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Cuba Food and Drink

Surprisingly for an island so rich in marine life, fish and seafood rarely top the menu – indeed, most seafood is exported. Cuban cuisine is a mix of Spanish and Afro-Caribbean, heavily reliant on rice, beans, chicken and pork. Depending on the season, fresh vegetables may be hard to come by – as a rule, the hotter the month, the more limited the selection.

Furthermore, flavours are limited by the lack of available herbs and spices and many visitors are surprised that Cubans often shun spicy flavours. Instead, food preparation relies heavily on the frying pan and deep fat fryer. Some of the best cooking – and often an illegal lobster or two – is found in 'paladares', small, private restaurants.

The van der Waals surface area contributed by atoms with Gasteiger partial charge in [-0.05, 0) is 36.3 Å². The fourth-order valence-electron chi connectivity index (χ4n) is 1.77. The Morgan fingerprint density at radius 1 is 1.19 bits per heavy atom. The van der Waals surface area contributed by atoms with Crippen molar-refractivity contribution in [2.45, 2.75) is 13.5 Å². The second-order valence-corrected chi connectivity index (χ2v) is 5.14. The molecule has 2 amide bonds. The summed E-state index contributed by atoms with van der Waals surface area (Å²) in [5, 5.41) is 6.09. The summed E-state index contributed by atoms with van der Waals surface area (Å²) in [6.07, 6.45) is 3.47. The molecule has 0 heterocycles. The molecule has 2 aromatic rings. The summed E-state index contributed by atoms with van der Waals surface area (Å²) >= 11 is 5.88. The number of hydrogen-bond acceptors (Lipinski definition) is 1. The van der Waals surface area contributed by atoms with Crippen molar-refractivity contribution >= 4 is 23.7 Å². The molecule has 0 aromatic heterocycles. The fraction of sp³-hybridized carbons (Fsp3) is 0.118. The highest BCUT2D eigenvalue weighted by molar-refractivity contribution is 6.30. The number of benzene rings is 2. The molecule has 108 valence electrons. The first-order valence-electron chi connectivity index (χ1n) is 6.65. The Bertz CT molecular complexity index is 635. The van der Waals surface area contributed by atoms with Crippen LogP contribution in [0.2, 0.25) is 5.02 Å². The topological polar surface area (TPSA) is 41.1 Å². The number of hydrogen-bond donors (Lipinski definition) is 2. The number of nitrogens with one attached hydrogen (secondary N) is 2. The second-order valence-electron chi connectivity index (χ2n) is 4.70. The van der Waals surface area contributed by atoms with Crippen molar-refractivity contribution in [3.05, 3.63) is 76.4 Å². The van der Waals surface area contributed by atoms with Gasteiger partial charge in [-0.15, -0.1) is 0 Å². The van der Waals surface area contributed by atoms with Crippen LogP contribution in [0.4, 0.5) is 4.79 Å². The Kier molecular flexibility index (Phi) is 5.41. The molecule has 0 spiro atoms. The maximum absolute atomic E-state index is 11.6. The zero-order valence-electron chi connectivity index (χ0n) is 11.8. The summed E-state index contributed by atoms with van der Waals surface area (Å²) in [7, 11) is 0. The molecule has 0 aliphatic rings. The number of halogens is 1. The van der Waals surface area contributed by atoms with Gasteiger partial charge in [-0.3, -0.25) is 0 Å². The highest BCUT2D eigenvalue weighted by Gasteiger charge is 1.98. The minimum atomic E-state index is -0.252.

Congrís: Black beans and rice, known locally as 'Moors and Christians'.

Frita: Local version of the American hamburger made with ground beef and chorizo served in small Cuban bread buns topped with onion and julienne potato fries.

Pulpeta: Meat loaf made with ground beef and ham stuffed with hard-boiled eggs.

Pan con timba: Bread with guayaba paste and cream cheese.

Ropavieja: Slow cooked beef simmered in tomato criollo sauce until it can be shredded.

Boliche: A beef roast stuffed with chorizo sausage and hard-boiled eggs.

Mojo: A sauce for roast pork (and other meats) made with oil, garlic, onion, oregano and bitter orange of lime juice.

Picadillo: A hash with minced beef, peppers, onions, garlic, cumin, tomato sauce, stock and olives, also with raisins, potatoes and capers.

Mojito: Potent national cocktail made from rum, soda water, crushed mint, lime juice and chopped ice.

Daiquiri: Blended cocktail of rum, ice, sugar, lime juice and a dash of maraschino.

Guarapo: Sugar cane juice.

Cafe Cubano: Espresso-style coffee.


A 10% gratuity is normal.

Drinking age


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